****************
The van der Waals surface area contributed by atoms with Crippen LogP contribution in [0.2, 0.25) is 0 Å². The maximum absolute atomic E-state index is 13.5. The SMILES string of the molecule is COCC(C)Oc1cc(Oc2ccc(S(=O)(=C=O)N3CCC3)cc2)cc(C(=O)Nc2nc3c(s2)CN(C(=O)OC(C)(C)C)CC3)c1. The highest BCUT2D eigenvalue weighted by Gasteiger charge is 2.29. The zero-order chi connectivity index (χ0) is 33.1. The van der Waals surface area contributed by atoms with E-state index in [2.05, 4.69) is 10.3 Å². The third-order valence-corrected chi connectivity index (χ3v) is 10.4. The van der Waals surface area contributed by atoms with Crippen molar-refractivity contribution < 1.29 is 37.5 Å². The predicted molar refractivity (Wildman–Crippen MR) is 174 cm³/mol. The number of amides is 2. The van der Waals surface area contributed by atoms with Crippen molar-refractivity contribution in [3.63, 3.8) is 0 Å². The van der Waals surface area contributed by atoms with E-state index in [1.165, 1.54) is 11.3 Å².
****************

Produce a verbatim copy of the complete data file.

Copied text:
The van der Waals surface area contributed by atoms with Crippen LogP contribution in [0.2, 0.25) is 0 Å². The maximum absolute atomic E-state index is 13.5. The SMILES string of the molecule is COCC(C)Oc1cc(Oc2ccc(S(=O)(=C=O)N3CCC3)cc2)cc(C(=O)Nc2nc3c(s2)CN(C(=O)OC(C)(C)C)CC3)c1. The highest BCUT2D eigenvalue weighted by Gasteiger charge is 2.29. The zero-order chi connectivity index (χ0) is 33.1. The van der Waals surface area contributed by atoms with E-state index in [2.05, 4.69) is 10.3 Å². The third-order valence-corrected chi connectivity index (χ3v) is 10.4. The van der Waals surface area contributed by atoms with Crippen molar-refractivity contribution < 1.29 is 37.5 Å². The predicted molar refractivity (Wildman–Crippen MR) is 174 cm³/mol. The number of amides is 2. The van der Waals surface area contributed by atoms with Crippen molar-refractivity contribution in [3.63, 3.8) is 0 Å². The van der Waals surface area contributed by atoms with E-state index in [1.165, 1.54) is 11.3 Å².